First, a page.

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Format: 04/20/2014
Format: 04/20/2014


Monroeville Times-Express: West Penn - Forbes isn't chillin' where ChillCore can save lives

Friday, January 22nd, 2010

By Michael Cristiano

Staff Writer

While seconds count in a life or death situation, it's the heat -- not of the moment, but of the victim of trauma -- that could be just as important.

With that in mind, West Penn Hospital-Forbes Campus has donated 40 Thomas EMS ChillCore units to area emergency medical service crews at a total cost of $36,000.

Chillcore, which also is designed for firefighters, enables emergency officials, paramedics in particular, to induce a mild form of hypothermia in a patient who is experiencing cardiac arrest.

Crews do this by cooling solutions and then introducing them to the patient intravenously. This allows the body temperature of the patient to be cooled before paramedics reach the hospital.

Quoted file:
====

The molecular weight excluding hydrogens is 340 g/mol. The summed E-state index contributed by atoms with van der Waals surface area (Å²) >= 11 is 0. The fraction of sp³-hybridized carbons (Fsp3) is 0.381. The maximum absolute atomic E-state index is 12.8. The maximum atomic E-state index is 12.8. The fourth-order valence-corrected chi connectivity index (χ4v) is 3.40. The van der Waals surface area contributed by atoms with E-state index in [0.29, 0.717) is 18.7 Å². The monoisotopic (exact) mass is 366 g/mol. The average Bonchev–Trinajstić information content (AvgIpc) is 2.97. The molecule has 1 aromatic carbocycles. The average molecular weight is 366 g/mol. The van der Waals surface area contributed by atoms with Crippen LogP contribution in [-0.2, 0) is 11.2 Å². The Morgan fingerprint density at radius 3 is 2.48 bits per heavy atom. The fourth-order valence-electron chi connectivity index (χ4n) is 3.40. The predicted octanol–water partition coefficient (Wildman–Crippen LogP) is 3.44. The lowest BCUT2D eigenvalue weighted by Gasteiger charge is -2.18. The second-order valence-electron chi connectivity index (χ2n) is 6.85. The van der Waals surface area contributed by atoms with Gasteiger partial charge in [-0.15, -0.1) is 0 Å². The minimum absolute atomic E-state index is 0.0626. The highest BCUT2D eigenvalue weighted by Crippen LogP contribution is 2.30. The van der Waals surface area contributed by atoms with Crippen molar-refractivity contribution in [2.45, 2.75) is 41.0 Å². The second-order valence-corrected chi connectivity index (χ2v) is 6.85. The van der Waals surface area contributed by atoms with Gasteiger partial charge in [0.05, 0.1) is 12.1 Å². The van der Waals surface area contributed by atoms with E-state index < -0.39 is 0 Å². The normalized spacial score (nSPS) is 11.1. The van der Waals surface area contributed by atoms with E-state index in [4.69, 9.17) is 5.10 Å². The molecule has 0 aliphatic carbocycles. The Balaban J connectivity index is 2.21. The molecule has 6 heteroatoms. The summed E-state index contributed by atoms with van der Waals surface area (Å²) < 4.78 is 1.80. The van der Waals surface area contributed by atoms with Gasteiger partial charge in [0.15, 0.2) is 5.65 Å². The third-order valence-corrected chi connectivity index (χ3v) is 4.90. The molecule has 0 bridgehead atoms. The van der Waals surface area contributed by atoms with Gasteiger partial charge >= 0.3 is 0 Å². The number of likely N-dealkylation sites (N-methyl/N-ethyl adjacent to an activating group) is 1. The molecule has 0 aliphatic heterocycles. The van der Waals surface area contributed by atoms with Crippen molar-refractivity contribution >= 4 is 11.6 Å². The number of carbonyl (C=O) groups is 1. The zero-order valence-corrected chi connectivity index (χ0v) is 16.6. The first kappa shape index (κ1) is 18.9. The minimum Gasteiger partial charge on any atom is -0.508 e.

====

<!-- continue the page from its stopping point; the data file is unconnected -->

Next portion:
The ChillCore is basically a refrigerator unit that consists of three IV bags and rechargeable battery that lasts up to two hours.

Studies dating back as early as 2000 show that cooling the patient improves neurological outcomes, particularly in those who remain in a coma after the incident, reducing rates of death, paralysis and brain damage by as much as 30 percent, said Dr. Michael Hansen, director of the medical surgical intensive care unit at the hospital.

Target body temperatures include anywhere between 89 to 93 degrees Fahrenheit.

"The quicker that you can get them to that target temperature, the better the outcome," Hansen said.

The leading theory is that once blood begins to circulate after resuscitation, chemicals produced the body specifically for the brain cause inflammation, which could also damage the brain, Hansen said.

This process occurs when an excess of the neurotransmitter glutamate is produced as oxygen streams back into the victim's system following resuscitation.

An overabundance of those chemicals can cause cell death in a process called excitotoxicity --brought on by an event such as stroke or heart attack, spinal injury or even occurring in Alzheimer's patients.

To read more, visit the Times-Express web site.


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